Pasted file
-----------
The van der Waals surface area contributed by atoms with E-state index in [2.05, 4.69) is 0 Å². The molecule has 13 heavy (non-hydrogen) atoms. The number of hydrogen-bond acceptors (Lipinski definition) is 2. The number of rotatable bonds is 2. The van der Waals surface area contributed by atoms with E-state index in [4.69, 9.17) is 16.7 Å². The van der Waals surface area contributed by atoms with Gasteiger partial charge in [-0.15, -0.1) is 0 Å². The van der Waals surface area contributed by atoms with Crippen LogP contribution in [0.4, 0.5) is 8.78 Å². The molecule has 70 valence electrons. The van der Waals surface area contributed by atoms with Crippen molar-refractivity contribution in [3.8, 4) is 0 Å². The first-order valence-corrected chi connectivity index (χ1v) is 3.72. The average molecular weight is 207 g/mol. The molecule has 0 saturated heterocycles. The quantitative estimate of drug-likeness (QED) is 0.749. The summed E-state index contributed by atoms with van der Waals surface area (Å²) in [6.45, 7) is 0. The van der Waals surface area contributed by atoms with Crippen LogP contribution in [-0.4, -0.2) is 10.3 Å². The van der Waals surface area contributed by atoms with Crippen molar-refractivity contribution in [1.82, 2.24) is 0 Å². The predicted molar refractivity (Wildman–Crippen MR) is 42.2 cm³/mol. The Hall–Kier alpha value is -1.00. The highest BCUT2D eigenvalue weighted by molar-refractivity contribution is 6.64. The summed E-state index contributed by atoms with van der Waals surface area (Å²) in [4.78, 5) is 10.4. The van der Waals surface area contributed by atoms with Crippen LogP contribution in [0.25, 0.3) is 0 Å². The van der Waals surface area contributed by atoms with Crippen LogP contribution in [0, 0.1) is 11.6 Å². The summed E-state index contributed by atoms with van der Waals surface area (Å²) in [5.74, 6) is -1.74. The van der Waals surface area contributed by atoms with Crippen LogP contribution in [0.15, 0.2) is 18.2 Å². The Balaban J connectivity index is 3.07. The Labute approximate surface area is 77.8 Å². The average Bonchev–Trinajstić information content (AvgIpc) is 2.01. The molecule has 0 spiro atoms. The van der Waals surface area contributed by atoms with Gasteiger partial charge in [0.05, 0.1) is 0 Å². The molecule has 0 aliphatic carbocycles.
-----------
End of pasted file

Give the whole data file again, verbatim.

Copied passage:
The van der Waals surface area contributed by atoms with E-state index in [2.05, 4.69) is 0 Å². The molecule has 13 heavy (non-hydrogen) atoms. The number of hydrogen-bond acceptors (Lipinski definition) is 2. The number of rotatable bonds is 2. The van der Waals surface area contributed by atoms with E-state index in [4.69, 9.17) is 16.7 Å². The van der Waals surface area contributed by atoms with Gasteiger partial charge in [-0.15, -0.1) is 0 Å². The van der Waals surface area contributed by atoms with Crippen LogP contribution in [0.4, 0.5) is 8.78 Å². The molecule has 70 valence electrons. The van der Waals surface area contributed by atoms with Crippen molar-refractivity contribution in [3.8, 4) is 0 Å². The first-order valence-corrected chi connectivity index (χ1v) is 3.72. The average molecular weight is 207 g/mol. The molecule has 0 saturated heterocycles. The quantitative estimate of drug-likeness (QED) is 0.749. The summed E-state index contributed by atoms with van der Waals surface area (Å²) in [6.45, 7) is 0. The van der Waals surface area contributed by atoms with Crippen LogP contribution in [-0.4, -0.2) is 10.3 Å². The van der Waals surface area contributed by atoms with Crippen molar-refractivity contribution in [1.82, 2.24) is 0 Å². The predicted molar refractivity (Wildman–Crippen MR) is 42.2 cm³/mol. The Hall–Kier alpha value is -1.00. The highest BCUT2D eigenvalue weighted by molar-refractivity contribution is 6.64. The summed E-state index contributed by atoms with van der Waals surface area (Å²) in [4.78, 5) is 10.4. The van der Waals surface area contributed by atoms with Crippen LogP contribution in [0.25, 0.3) is 0 Å². The van der Waals surface area contributed by atoms with Crippen LogP contribution in [0, 0.1) is 11.6 Å². The summed E-state index contributed by atoms with van der Waals surface area (Å²) in [5.74, 6) is -1.74. The van der Waals surface area contributed by atoms with Crippen LogP contribution in [0.15, 0.2) is 18.2 Å². The Balaban J connectivity index is 3.07. The Labute approximate surface area is 77.8 Å². The average Bonchev–Trinajstić information content (AvgIpc) is 2.01. The molecule has 0 spiro atoms. The van der Waals surface area contributed by atoms with Gasteiger partial charge in [0.05, 0.1) is 0 Å². The molecule has 0 aliphatic carbocycles.